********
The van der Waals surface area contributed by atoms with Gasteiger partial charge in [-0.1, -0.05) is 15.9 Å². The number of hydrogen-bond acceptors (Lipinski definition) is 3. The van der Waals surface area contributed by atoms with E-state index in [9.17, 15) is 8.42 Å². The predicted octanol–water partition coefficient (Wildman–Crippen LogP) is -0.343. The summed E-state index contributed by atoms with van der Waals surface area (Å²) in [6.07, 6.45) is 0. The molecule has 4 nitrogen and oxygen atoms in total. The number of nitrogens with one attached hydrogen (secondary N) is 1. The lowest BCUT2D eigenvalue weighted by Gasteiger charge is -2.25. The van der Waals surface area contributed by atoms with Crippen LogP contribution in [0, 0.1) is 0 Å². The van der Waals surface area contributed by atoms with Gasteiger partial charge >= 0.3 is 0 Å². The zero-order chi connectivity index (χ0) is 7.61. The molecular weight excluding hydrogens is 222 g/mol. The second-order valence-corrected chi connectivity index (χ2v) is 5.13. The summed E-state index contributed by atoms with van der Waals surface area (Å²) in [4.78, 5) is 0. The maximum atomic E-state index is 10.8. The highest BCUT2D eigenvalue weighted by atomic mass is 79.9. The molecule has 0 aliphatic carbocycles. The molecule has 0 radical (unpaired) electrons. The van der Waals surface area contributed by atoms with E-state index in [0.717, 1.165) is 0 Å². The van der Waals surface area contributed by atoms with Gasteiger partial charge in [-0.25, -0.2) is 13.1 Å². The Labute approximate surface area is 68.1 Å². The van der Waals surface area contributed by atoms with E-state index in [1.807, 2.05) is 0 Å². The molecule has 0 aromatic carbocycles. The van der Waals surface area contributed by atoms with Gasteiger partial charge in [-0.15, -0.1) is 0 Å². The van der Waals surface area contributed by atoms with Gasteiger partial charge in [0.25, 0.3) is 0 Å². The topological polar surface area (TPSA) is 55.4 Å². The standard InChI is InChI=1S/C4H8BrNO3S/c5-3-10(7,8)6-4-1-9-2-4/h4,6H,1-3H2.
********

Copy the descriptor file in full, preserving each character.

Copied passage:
The van der Waals surface area contributed by atoms with Gasteiger partial charge in [-0.1, -0.05) is 15.9 Å². The number of hydrogen-bond acceptors (Lipinski definition) is 3. The van der Waals surface area contributed by atoms with E-state index in [9.17, 15) is 8.42 Å². The predicted octanol–water partition coefficient (Wildman–Crippen LogP) is -0.343. The summed E-state index contributed by atoms with van der Waals surface area (Å²) in [6.07, 6.45) is 0. The molecule has 4 nitrogen and oxygen atoms in total. The number of nitrogens with one attached hydrogen (secondary N) is 1. The lowest BCUT2D eigenvalue weighted by Gasteiger charge is -2.25. The van der Waals surface area contributed by atoms with Crippen LogP contribution in [0, 0.1) is 0 Å². The van der Waals surface area contributed by atoms with Gasteiger partial charge >= 0.3 is 0 Å². The zero-order chi connectivity index (χ0) is 7.61. The molecular weight excluding hydrogens is 222 g/mol. The second-order valence-corrected chi connectivity index (χ2v) is 5.13. The summed E-state index contributed by atoms with van der Waals surface area (Å²) in [4.78, 5) is 0. The maximum atomic E-state index is 10.8. The highest BCUT2D eigenvalue weighted by atomic mass is 79.9. The molecule has 0 aliphatic carbocycles. The molecule has 0 radical (unpaired) electrons. The van der Waals surface area contributed by atoms with E-state index in [0.717, 1.165) is 0 Å². The van der Waals surface area contributed by atoms with Gasteiger partial charge in [-0.25, -0.2) is 13.1 Å². The Labute approximate surface area is 68.1 Å². The van der Waals surface area contributed by atoms with E-state index in [1.807, 2.05) is 0 Å². The molecule has 0 aromatic carbocycles. The van der Waals surface area contributed by atoms with Gasteiger partial charge in [-0.15, -0.1) is 0 Å². The van der Waals surface area contributed by atoms with Gasteiger partial charge in [0.25, 0.3) is 0 Å². The topological polar surface area (TPSA) is 55.4 Å². The standard InChI is InChI=1S/C4H8BrNO3S/c5-3-10(7,8)6-4-1-9-2-4/h4,6H,1-3H2.